“The doll said, ‘I shan’t laugh. It’s a very bad[Pg 93] joke. Why, even a common wooden doll could make a better joke than that. And besides, they’ve made my mouth so stiff and hard, that I can’t laugh if I try ever so much?’ ‘Don’t be cross about it,’ I said, ‘but tell me this: I’m going to give Birdie and the other children one photograph each, which ever they choose; which do you think Birdie will choose?’ ‘I don’t know,’ said the doll; ‘you’d better ask her!’ So I took her home in a hansom cab. Which would you like, do you think? Arthur as Cupid? or Arthur and Wilfred together? or you and Ethel as beggar children? or Ethel standing on a box? or, one of yourself?—Your affectionate friend,
Among the bundle of letters and MS. before me, I find written on a half sheet of note-paper the following Ollendorfian dialogue. It is interesting because, slight and trivial as it is, it in some strange way bears the imprint of Lewis Carroll’s style. The thing is written in the familiar violet ink, and neatly dated in the corner 29/9/90:—
“Let’s go and look at the house I want to buy. Now do be quick! You move so slow! What a time you take with your boots!”
[Pg 94]“Don’t make such a row about it: it’s not two o’clock yet. How do you like this house?”
“I don’t like it. It’s too far down the hill. Let’s go higher. I heard a nice account of one at the top, built on an improved plan.”
“What does the rent amount to?”
“Oh, the rent’s all right: it’s only nine pounds a year.”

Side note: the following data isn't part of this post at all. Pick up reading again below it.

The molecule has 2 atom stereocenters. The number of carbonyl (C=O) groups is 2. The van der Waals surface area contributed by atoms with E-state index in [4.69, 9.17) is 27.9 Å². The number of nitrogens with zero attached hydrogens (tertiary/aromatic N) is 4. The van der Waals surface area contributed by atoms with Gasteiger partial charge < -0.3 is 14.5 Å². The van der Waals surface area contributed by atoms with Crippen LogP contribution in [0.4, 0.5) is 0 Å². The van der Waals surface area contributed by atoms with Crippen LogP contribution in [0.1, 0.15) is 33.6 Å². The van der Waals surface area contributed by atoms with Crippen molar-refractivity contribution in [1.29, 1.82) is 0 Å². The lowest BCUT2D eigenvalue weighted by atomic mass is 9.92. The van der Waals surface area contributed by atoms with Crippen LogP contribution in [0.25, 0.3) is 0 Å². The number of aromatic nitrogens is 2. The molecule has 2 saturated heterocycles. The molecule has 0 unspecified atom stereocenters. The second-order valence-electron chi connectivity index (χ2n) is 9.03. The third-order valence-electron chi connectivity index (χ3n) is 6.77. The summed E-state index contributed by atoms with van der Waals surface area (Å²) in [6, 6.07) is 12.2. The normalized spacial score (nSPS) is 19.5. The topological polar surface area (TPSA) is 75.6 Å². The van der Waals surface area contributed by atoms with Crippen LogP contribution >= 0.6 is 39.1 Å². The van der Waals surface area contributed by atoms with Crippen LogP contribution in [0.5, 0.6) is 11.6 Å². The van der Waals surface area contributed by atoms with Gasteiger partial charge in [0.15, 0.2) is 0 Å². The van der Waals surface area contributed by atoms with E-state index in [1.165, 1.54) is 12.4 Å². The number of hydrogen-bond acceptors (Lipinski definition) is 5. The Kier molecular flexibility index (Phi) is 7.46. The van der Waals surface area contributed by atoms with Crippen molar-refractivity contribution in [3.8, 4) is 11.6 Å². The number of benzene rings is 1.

Over all matters connected with letter writing, Lewis Carroll was accustomed to take great pains. All letters that he received that were of any interest or importance whatever he kept, putting them away in old biscuit tins, numbers of which he kept for the purpose.
In 1888 he published a little book which he called “Eight or Nine Wise Words about Letter Writing,” and as this little book of mine is so full of letters, I think I can do no better than make a few extracts:—
[Pg 96]“Write Legibly.—The average temper of the human race would be perceptibly sweeter if every one obeyed this rule! A great deal of the bad writing in the world comes simply from writing too quickly. Of course you reply, ‘I do it to save time.’ A very good object, no doubt; but what right have you to do it at your friend’s expense? Isn’t his time as valuable as yours? Years ago I used to receive letters from a friend—and very interesting letters too—written in one of the most atrocious hands ever invented. It generally took me about a week to read one of his letters! I used to carry it about in my pocket, and take it out at leisure times, to puzzle over the riddles which composed it—holding it in different positions, and at different distances, till at last the meaning of some hopeless scrawl would flash upon me, when I at once wrote down the English under it; and, when several had thus been guessed, the context would help one with the others, till at last the whole series of hieroglyphics was deciphered. If all one’s friends wrote like that, life would be entirely spent in reading their letters.”